On My Anniversary

On the morning of my 43rd anniversary, friends called with questions about the heartaches their loved ones were generating because of drinking. Were they alcoholics?  How do they help?  When do they back off?

Been There— 

my anniversary

Forty-three years ago I finally got the answer to my oft repeated [to myself] question: Am I an alcoholic? What do I do . . .

My Anniversary

On Mother’s Day 1981 I got the answer—“Yes— get help.”  

 Today on my anniversary, I read a pastor’s paraphrase.  It explains how recovery is challenging for the alcoholic and those who love them.

We may know the kind of person we ought to be, but have difficulty admitting what kind of person we really are. ……adapted from Paul Kooistra

 An alcoholic mother wasn’t what I had aimed on becoming — but it is what I was — a woman whose mental and emotional life had become unmanageable because of alcohol. 

It took me ten of my twenty years drinking to admit I had a problem . . . and ten more years trying to figure out how to drink like a lady. 

I never did.

For the first ten years— I rarely worried about my drinking; for the last ten years I kept trying to drink . . . responsibly — except for frequent occasions when I lost control and wound up hung-over, regretful, and ashamed.

Maybe the next time would be different, I thought.

 Not every day’s encounter with alcohol was a collision— but enough days  were, and that kind of made my choice to keep drinking  . . . insane! 

Doing the same thing over and over, hoping for a different outcome, is NOT how healthy people spend much time. 

An Anniversary Refresher 

change
Truth learned the hard way.

It all comes down to a noun and a verb: Change 

If nothing ever changes — nothing ever changes. 

The first change I made 43 years ago was to ask for help —instead of rolling over and pretending I didn’t just get an answer to my question— am I an alcoholic?

The second change was not picking up the next drink. Wouldn’t you know, the very day I decided to change my assessment of myself was splendid Mother’s Day party, replete with all my favorite adult beverages.

With no program or sponsor, it was uncomfortable change.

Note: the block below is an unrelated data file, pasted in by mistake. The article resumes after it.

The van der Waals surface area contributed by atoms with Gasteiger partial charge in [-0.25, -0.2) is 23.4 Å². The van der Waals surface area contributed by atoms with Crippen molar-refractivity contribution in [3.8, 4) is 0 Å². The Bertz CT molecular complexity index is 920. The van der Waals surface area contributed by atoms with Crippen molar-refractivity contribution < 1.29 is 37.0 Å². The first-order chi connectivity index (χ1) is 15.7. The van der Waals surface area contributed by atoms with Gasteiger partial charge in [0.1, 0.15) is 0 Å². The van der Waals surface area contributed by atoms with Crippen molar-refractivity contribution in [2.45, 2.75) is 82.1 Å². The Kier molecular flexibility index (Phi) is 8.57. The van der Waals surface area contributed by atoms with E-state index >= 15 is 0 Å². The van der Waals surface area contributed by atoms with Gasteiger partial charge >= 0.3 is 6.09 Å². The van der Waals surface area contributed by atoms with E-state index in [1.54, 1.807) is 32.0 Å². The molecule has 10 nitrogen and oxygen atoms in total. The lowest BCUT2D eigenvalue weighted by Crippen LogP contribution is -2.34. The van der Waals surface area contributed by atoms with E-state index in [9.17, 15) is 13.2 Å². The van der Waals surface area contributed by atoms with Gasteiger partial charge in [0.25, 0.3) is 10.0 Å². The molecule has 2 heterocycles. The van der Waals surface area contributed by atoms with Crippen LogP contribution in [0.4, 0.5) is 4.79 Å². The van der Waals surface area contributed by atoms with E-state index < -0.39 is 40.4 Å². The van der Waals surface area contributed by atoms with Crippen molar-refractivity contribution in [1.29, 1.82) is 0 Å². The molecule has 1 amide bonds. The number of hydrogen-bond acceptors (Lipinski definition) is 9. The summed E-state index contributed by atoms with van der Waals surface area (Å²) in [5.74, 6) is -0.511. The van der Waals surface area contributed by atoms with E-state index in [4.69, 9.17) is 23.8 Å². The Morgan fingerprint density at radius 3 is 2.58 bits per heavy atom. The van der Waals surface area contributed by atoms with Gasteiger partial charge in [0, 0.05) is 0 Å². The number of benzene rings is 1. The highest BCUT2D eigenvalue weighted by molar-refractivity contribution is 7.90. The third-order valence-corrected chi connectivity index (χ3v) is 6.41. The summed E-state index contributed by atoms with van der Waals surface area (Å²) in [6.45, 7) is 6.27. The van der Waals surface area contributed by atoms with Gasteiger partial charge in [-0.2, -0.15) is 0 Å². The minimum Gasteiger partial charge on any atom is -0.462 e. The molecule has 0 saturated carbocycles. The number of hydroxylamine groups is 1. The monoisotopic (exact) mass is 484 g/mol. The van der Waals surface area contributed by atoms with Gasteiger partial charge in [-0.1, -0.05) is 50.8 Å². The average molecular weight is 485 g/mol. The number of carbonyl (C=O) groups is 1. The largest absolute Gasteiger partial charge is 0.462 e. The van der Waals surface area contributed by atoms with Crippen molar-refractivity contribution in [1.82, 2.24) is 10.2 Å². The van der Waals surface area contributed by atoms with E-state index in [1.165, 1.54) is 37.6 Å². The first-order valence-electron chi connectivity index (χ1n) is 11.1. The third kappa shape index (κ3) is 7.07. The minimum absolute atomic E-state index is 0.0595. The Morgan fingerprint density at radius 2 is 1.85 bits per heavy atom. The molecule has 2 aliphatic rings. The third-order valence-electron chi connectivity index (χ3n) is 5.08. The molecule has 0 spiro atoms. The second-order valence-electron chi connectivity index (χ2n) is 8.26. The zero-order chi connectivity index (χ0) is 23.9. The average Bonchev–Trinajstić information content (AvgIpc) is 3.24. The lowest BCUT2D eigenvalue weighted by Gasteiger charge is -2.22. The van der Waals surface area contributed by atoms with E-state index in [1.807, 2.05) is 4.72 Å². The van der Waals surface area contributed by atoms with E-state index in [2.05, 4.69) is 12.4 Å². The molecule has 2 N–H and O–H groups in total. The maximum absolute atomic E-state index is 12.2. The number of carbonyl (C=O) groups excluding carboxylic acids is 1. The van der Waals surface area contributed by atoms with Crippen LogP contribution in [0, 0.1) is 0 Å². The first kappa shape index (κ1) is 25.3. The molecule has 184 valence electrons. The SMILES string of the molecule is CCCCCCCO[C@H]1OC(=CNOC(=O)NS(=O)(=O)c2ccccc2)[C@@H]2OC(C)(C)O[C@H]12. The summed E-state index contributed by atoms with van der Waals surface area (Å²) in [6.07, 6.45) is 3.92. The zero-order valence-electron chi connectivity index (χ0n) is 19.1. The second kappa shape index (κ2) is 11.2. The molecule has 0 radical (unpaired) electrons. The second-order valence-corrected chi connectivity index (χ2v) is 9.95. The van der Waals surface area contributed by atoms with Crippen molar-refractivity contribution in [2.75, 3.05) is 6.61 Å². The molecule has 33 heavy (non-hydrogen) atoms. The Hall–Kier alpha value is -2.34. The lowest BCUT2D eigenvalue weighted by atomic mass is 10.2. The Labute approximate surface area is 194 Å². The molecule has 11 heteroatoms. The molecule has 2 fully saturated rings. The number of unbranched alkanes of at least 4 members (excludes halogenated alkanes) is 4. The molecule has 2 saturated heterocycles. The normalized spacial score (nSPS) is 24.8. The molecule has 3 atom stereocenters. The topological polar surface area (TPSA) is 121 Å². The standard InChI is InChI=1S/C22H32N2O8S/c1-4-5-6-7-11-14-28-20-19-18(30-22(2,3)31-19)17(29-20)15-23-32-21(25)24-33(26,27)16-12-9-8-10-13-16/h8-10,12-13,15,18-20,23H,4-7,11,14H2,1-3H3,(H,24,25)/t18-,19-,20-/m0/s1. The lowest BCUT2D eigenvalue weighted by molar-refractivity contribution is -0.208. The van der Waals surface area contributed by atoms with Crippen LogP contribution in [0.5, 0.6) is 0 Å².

So, the third change was going to my first AA meeting.

Then, I began to follow directions — that was a huge change. Don’t drink, pray and get to a meeting — 90 in 90. 

anniversary
Clare Cooley, Sober Mommy

I came to believe:

 If your life is unmanageable to any degree—due to the use of alcohol, you are among  friends. 

The change has been slow—I have been a slow learner and quick forgetter. 

Maybe it’s taken me longer because sometimes I didn’t ask for the serenity, wisdom and courage to change what I could —knowing it was me.

Which brings me to a quote that so helps when the default of  lying —obfuscating —prevaricating —fudging seems oh so much easier — especially for those living with alcoholics:      

Above all, don’t lie to yourself. The man who lies to himself and listens to his own lie comes to such a pass that he cannot distinguish the truth within him, or around him, and so loses all respect for himself and for others. ~― ― Fyodor Dostoevsky, The Brothers Karamazov

Thanks for reading— hope you enjoyed a recap on my anniversary —

anniversary
Whoever gets up earliest — lives sober for the day has the longest sobriety, ODAAT

 

Wish I could share the cake my home group made me . . . I’ve got the recipe!

my anniversary

How goes it with you?

I am grateful for your time.

Love in Christ,

Sober and Grateful 

 

P.S. You also might like these links:

The Chapter in the Big Book, “Acceptance was the Answer,” Chapter 16. (page 407) 

Print Friendly, PDF & Email
On My Anniversary
Share
Tagged on:

Leave a Reply

Your email address will not be published. Required fields are marked *